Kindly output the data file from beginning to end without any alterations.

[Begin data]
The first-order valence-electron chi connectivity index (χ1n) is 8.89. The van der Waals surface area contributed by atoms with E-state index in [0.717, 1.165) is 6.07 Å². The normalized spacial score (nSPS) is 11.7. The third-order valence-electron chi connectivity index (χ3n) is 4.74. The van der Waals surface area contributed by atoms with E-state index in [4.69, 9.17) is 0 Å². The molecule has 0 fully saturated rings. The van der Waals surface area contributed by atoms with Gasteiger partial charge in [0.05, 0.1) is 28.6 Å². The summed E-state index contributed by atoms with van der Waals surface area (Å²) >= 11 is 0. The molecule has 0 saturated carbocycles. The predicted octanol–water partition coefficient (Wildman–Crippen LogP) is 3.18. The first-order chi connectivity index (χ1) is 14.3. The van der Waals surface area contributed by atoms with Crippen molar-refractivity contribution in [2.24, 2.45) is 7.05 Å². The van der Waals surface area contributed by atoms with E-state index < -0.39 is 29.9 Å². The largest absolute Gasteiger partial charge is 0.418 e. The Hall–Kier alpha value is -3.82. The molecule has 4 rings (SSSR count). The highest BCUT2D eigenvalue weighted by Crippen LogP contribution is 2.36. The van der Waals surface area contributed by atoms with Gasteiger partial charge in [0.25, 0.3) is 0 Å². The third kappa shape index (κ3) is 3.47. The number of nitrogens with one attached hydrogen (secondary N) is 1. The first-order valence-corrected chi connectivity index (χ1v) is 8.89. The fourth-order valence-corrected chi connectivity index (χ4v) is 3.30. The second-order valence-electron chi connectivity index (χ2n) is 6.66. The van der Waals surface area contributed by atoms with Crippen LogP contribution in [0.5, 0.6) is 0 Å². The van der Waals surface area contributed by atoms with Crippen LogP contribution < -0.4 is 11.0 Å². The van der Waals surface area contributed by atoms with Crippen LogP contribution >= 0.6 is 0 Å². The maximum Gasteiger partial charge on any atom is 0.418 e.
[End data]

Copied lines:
The first-order valence-electron chi connectivity index (χ1n) is 8.89. The van der Waals surface area contributed by atoms with E-state index in [0.717, 1.165) is 6.07 Å². The normalized spacial score (nSPS) is 11.7. The third-order valence-electron chi connectivity index (χ3n) is 4.74. The van der Waals surface area contributed by atoms with E-state index in [4.69, 9.17) is 0 Å². The molecule has 0 fully saturated rings. The van der Waals surface area contributed by atoms with Gasteiger partial charge in [0.05, 0.1) is 28.6 Å². The summed E-state index contributed by atoms with van der Waals surface area (Å²) >= 11 is 0. The molecule has 0 saturated carbocycles. The predicted octanol–water partition coefficient (Wildman–Crippen LogP) is 3.18. The first-order chi connectivity index (χ1) is 14.3. The van der Waals surface area contributed by atoms with Crippen molar-refractivity contribution in [2.24, 2.45) is 7.05 Å². The van der Waals surface area contributed by atoms with E-state index < -0.39 is 29.9 Å². The largest absolute Gasteiger partial charge is 0.418 e. The Hall–Kier alpha value is -3.82. The molecule has 4 rings (SSSR count). The highest BCUT2D eigenvalue weighted by Crippen LogP contribution is 2.36. The van der Waals surface area contributed by atoms with Gasteiger partial charge in [0.25, 0.3) is 0 Å². The third kappa shape index (κ3) is 3.47. The number of nitrogens with one attached hydrogen (secondary N) is 1. The first-order valence-corrected chi connectivity index (χ1v) is 8.89. The fourth-order valence-corrected chi connectivity index (χ4v) is 3.30. The second-order valence-electron chi connectivity index (χ2n) is 6.66. The van der Waals surface area contributed by atoms with Crippen LogP contribution in [0.5, 0.6) is 0 Å². The van der Waals surface area contributed by atoms with Crippen LogP contribution < -0.4 is 11.0 Å². The van der Waals surface area contributed by atoms with Crippen LogP contribution >= 0.6 is 0 Å². The maximum Gasteiger partial charge on any atom is 0.418 e.